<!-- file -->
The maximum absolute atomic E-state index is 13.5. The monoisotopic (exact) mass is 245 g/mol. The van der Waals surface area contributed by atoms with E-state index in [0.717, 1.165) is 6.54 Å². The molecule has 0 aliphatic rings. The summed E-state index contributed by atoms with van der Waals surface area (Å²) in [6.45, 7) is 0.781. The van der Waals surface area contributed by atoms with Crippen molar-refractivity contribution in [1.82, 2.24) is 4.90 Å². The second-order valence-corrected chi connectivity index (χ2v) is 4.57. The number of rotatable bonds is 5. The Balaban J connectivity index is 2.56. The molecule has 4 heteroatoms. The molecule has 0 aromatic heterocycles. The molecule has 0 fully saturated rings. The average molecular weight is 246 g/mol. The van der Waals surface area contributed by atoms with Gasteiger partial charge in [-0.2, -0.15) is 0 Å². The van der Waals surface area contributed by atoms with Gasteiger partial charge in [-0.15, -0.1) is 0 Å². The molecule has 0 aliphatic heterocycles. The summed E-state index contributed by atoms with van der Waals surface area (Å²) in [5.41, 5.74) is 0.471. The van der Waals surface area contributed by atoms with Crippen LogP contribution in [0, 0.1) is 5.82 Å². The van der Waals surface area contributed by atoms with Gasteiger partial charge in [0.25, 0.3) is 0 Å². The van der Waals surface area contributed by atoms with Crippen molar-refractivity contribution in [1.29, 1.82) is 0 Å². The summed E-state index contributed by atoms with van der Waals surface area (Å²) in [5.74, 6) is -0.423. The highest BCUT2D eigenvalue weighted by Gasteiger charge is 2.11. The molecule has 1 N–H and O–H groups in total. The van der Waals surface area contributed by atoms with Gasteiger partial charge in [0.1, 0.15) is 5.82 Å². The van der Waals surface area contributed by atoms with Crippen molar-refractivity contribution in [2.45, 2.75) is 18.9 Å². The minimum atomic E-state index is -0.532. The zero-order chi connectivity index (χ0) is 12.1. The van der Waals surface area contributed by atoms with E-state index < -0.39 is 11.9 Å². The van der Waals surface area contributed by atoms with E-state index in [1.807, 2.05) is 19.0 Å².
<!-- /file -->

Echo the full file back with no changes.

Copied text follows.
The maximum absolute atomic E-state index is 13.5. The monoisotopic (exact) mass is 245 g/mol. The van der Waals surface area contributed by atoms with E-state index in [0.717, 1.165) is 6.54 Å². The molecule has 0 aliphatic rings. The summed E-state index contributed by atoms with van der Waals surface area (Å²) in [6.45, 7) is 0.781. The van der Waals surface area contributed by atoms with Crippen molar-refractivity contribution in [1.82, 2.24) is 4.90 Å². The second-order valence-corrected chi connectivity index (χ2v) is 4.57. The number of rotatable bonds is 5. The Balaban J connectivity index is 2.56. The molecule has 4 heteroatoms. The molecule has 0 aromatic heterocycles. The molecule has 0 fully saturated rings. The average molecular weight is 246 g/mol. The van der Waals surface area contributed by atoms with Gasteiger partial charge in [-0.2, -0.15) is 0 Å². The van der Waals surface area contributed by atoms with Gasteiger partial charge in [-0.15, -0.1) is 0 Å². The molecule has 0 aliphatic heterocycles. The summed E-state index contributed by atoms with van der Waals surface area (Å²) in [5.41, 5.74) is 0.471. The van der Waals surface area contributed by atoms with Crippen LogP contribution in [0, 0.1) is 5.82 Å². The van der Waals surface area contributed by atoms with Gasteiger partial charge in [0.25, 0.3) is 0 Å². The van der Waals surface area contributed by atoms with Crippen molar-refractivity contribution in [1.29, 1.82) is 0 Å². The summed E-state index contributed by atoms with van der Waals surface area (Å²) in [5.74, 6) is -0.423. The highest BCUT2D eigenvalue weighted by Gasteiger charge is 2.11. The molecule has 1 N–H and O–H groups in total. The van der Waals surface area contributed by atoms with Gasteiger partial charge in [0.1, 0.15) is 5.82 Å². The van der Waals surface area contributed by atoms with Crippen molar-refractivity contribution in [2.45, 2.75) is 18.9 Å². The minimum atomic E-state index is -0.532. The zero-order chi connectivity index (χ0) is 12.1. The van der Waals surface area contributed by atoms with E-state index < -0.39 is 11.9 Å². The van der Waals surface area contributed by atoms with E-state index in [1.807, 2.05) is 19.0 Å².